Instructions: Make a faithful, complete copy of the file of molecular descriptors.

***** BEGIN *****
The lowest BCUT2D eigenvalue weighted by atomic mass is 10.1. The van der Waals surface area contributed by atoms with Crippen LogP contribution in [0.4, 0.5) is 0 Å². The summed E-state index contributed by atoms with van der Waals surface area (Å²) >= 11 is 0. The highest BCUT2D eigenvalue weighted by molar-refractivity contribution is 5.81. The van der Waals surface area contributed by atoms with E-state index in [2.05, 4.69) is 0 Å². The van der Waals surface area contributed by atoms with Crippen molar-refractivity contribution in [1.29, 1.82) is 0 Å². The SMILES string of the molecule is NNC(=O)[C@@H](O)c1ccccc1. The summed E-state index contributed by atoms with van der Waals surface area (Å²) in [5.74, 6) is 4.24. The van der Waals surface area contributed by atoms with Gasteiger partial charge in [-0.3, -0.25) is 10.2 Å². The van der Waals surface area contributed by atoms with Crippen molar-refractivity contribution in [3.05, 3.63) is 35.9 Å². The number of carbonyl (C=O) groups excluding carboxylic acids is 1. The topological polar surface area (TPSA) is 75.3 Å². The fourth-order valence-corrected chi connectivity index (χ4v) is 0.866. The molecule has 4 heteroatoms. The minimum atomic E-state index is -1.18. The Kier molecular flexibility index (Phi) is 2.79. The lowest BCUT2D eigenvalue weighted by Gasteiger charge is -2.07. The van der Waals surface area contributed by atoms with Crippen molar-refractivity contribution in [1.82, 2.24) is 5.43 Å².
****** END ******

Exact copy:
The lowest BCUT2D eigenvalue weighted by atomic mass is 10.1. The van der Waals surface area contributed by atoms with Crippen LogP contribution in [0.4, 0.5) is 0 Å². The summed E-state index contributed by atoms with van der Waals surface area (Å²) >= 11 is 0. The highest BCUT2D eigenvalue weighted by molar-refractivity contribution is 5.81. The van der Waals surface area contributed by atoms with E-state index in [2.05, 4.69) is 0 Å². The van der Waals surface area contributed by atoms with Crippen molar-refractivity contribution in [1.29, 1.82) is 0 Å². The SMILES string of the molecule is NNC(=O)[C@@H](O)c1ccccc1. The summed E-state index contributed by atoms with van der Waals surface area (Å²) in [5.74, 6) is 4.24. The van der Waals surface area contributed by atoms with Gasteiger partial charge in [-0.3, -0.25) is 10.2 Å². The van der Waals surface area contributed by atoms with Crippen molar-refractivity contribution in [3.05, 3.63) is 35.9 Å². The number of carbonyl (C=O) groups excluding carboxylic acids is 1. The topological polar surface area (TPSA) is 75.3 Å². The fourth-order valence-corrected chi connectivity index (χ4v) is 0.866. The molecule has 4 heteroatoms. The minimum atomic E-state index is -1.18. The Kier molecular flexibility index (Phi) is 2.79. The lowest BCUT2D eigenvalue weighted by Gasteiger charge is -2.07. The van der Waals surface area contributed by atoms with Crippen molar-refractivity contribution in [1.82, 2.24) is 5.43 Å².